By Nicolás Misculin
BUENOSAIRES (Reuters) – Alberto Fernandez has already pulled off something of a coup. The fixer and confidante of presidents, little known outside Argentine political circles just five months ago, is set to take on the top job in Latin American’s no. 3 economy.
The moderate Peronist, a fan of Bob Dylan after whom he named his brown-and-white collie, will now need to pull off an even tougher maneuver, with the country gripped by default fears, inflation and flat-lined growth.
Argentine voters cast their ballots on Sunday, handing Fernandez an outright win over incumbent Mauricio Macri, a meteoric rise for the university professor who was announced as a candidate in May by his higher-profile running mate, ex-leader Cristina Fernandez de Kirchner.
“Alberto is a person who is in the right place at the right time,” said former Foreign Minister Jorge Taiana, who between 2003 and 2008 served in the same Cabinet as 60-year-old lawyer and teacher Fernandez.
“He is an intelligent man, with good training, who listens, who dialogues, who defends his point of view,” Taiana told Reuters. “I never saw him have a dogmatic position.”
Those negotiating skills will be key. Beyond the election, the country is set for complex discussions with its creditors, including the International Monetary Fund (IMF), after a crash in the peso currency left Argentina on the edge of default as reserve sunk and borrowing costs jumped.
That crash was sparked ironically by Fernandez’s own, unexpected landslide victory in a primary election vote against Macri in August, as investors worried about his populist running mate and question marks over Fernandez’s own policy views.
That flexibility has helped him unite the nebulous Peronist political flank, his gentler, man-of-the-people image helping lure middle-ground voters worried about the return of divisive ex-president Fernández de Kirchner.
He has continued to oversee exams until this month at the University of Buenos Aires where he teaches.
In a reflection of his chameleon-like mutability, Fernández has been both a lawmaker for Buenos Aires in a party of neo-liberals, a Peronist chief of staff and part of the Radical Civic Union party in the 1980s.
That’s reflected in an eclectic taste in music. Behind the austere mustache and formal suit he wears as a law school professor, Fernandez hides a rock-loving musician who turns to the guitar every time Argentine politics lets up.
He is a “music freak, a very cultured guy,” Argentine rock pioneer Lito Nebbia – an idol and later a friend – said about the Peronist candidate in a radio interview this year.
Asked about his ideological influences, Fernández said in a radio interview they included more obvious political thinkers such as former president Juan Peron, the ideological father of Peronism, but also a string of South American and North American musicians.
“But there’s also a lot of Nebbia, Bob Dylan, Joan Báez, and El Flaco (Luis Alberto) Spinetta,” said Fernandez, who as a 16-year-old teenager grew his mustache in honor of Nebbia and even took guitar lessons with him.
Dylan, the American songwriter behind “Blowin’ In the Wind” and “The Times They Are A-Changin’” even inspired the name of his collie, which itself has a huge fan base on social media and is often seen alongside Fernandez.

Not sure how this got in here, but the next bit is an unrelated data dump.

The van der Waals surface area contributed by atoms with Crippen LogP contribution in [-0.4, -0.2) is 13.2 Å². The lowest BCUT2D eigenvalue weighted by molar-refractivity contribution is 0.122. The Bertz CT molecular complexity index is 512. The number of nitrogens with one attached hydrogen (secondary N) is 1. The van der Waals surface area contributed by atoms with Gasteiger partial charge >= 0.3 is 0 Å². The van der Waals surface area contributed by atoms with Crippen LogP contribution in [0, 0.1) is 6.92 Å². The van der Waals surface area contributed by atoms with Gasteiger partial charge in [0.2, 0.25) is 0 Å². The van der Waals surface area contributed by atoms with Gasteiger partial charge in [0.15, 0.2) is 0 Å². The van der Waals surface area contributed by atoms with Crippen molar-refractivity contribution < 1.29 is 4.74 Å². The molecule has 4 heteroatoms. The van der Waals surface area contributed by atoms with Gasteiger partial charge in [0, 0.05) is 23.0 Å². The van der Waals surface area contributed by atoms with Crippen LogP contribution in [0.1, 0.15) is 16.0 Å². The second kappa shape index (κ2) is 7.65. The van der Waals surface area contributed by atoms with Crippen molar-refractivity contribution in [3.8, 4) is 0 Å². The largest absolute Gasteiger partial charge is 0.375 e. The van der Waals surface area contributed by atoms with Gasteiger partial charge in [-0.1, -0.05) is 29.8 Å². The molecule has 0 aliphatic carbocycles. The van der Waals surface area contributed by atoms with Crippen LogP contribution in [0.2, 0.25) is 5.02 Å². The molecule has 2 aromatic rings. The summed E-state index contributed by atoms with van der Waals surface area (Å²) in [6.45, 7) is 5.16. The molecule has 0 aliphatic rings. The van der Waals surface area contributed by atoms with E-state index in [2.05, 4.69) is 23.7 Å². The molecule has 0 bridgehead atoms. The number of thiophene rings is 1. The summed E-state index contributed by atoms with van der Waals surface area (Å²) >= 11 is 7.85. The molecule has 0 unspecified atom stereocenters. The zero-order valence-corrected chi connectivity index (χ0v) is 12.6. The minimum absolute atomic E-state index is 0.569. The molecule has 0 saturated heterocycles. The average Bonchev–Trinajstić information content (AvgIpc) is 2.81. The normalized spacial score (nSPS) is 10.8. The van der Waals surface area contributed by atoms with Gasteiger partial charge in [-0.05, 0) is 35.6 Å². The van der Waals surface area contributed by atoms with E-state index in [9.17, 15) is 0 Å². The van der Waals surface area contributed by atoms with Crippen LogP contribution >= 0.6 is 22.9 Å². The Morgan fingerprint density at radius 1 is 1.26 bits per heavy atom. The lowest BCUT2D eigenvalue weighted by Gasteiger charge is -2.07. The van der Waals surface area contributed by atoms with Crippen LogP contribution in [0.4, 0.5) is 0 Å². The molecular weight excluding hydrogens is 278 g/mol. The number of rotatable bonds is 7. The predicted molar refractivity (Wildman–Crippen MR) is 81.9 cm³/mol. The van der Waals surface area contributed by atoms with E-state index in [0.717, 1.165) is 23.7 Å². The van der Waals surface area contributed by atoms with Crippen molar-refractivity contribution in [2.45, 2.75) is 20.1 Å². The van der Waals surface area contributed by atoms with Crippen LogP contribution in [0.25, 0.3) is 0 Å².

A big question for many – investors, farmers and voters – has been how burnished are Fernandez’s Peronist credentials: ranging from fears he could be a puppet for more extreme “Kirchnerist” views to worries he’s not Peronist enough.
Peronism is a broad political movement that spans across the political spectrum but is grounded in an idea of “social justice”.
“I don’t like him. In his head he’s not a Peronist. Alberto’s economics are neo-liberal,” Guillermo Moreno, a former secretary of commerce who was in the Cabinet with Fernandez for years, said earlier this year.
Fernández, raised in a family of lawyers, has worked within Peronism for years. He was Chief of Staff under husband-and-wife pair Néstor Kirchner from 2003-2007, and the first year of Cristina Fernández, who ruled from 2007 until 2015.
Fernandez is also a fanatic for Argentinos Juniors soccer club, whose stadium stands a few blocks from the house where he grew up in the Villa del Parque neighborhood of Buenos Aires.
The relationship with his running mate is also complex. He was sharply critical of Cristina Fernández during her administration, which saw the introduction of populist policies including currency controls, as well as limits and taxes slapped onto farm imports.
The pair reconciled last year and have used their differences to great effect to sweep back into the Casa Rosada presidential palace. Whether it lasts is another question.
“Until the (mid-term) elections in 2021 there will be no problems, the alliance will be maintained. But I don’t know what will happen in 2023,” a source close to Fernández de Kirchner told Reuters, referring to the next general election.
For now, Fernandez is basking in the glow of leading what was a fragmented Peronist opposition back to power.
“Alberto is just the best candidate,” deputy José Luis Gioja, leader of the Peronist Justicialist Party (PJ), told Reuters. “He greatly helped the unity of the PJ and the country’s progressives.”
(Reporting by Nicolas Misculin; Editing by Adam Jourdan, Daniel Wallis and Jane Wardell)